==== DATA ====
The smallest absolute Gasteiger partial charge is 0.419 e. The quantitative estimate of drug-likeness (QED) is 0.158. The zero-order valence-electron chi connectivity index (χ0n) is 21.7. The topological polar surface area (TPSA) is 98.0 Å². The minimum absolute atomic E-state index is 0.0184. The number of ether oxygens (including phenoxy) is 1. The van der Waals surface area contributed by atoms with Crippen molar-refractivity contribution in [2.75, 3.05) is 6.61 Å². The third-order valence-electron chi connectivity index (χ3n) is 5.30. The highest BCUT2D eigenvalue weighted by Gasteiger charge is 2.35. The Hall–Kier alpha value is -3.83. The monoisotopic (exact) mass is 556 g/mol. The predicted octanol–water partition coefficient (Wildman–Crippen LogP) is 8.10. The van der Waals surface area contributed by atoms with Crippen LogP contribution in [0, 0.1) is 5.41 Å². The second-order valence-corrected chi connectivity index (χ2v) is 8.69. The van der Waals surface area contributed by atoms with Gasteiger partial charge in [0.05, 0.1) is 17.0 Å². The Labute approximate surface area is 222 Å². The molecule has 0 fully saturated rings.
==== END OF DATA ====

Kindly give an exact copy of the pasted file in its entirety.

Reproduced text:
The smallest absolute Gasteiger partial charge is 0.419 e. The quantitative estimate of drug-likeness (QED) is 0.158. The zero-order valence-electron chi connectivity index (χ0n) is 21.7. The topological polar surface area (TPSA) is 98.0 Å². The minimum absolute atomic E-state index is 0.0184. The number of ether oxygens (including phenoxy) is 1. The van der Waals surface area contributed by atoms with Crippen molar-refractivity contribution in [2.75, 3.05) is 6.61 Å². The third-order valence-electron chi connectivity index (χ3n) is 5.30. The highest BCUT2D eigenvalue weighted by Gasteiger charge is 2.35. The Hall–Kier alpha value is -3.83. The monoisotopic (exact) mass is 556 g/mol. The predicted octanol–water partition coefficient (Wildman–Crippen LogP) is 8.10. The van der Waals surface area contributed by atoms with Crippen LogP contribution in [0, 0.1) is 5.41 Å². The second-order valence-corrected chi connectivity index (χ2v) is 8.69. The van der Waals surface area contributed by atoms with Gasteiger partial charge in [0.05, 0.1) is 17.0 Å². The Labute approximate surface area is 222 Å². The molecule has 0 fully saturated rings.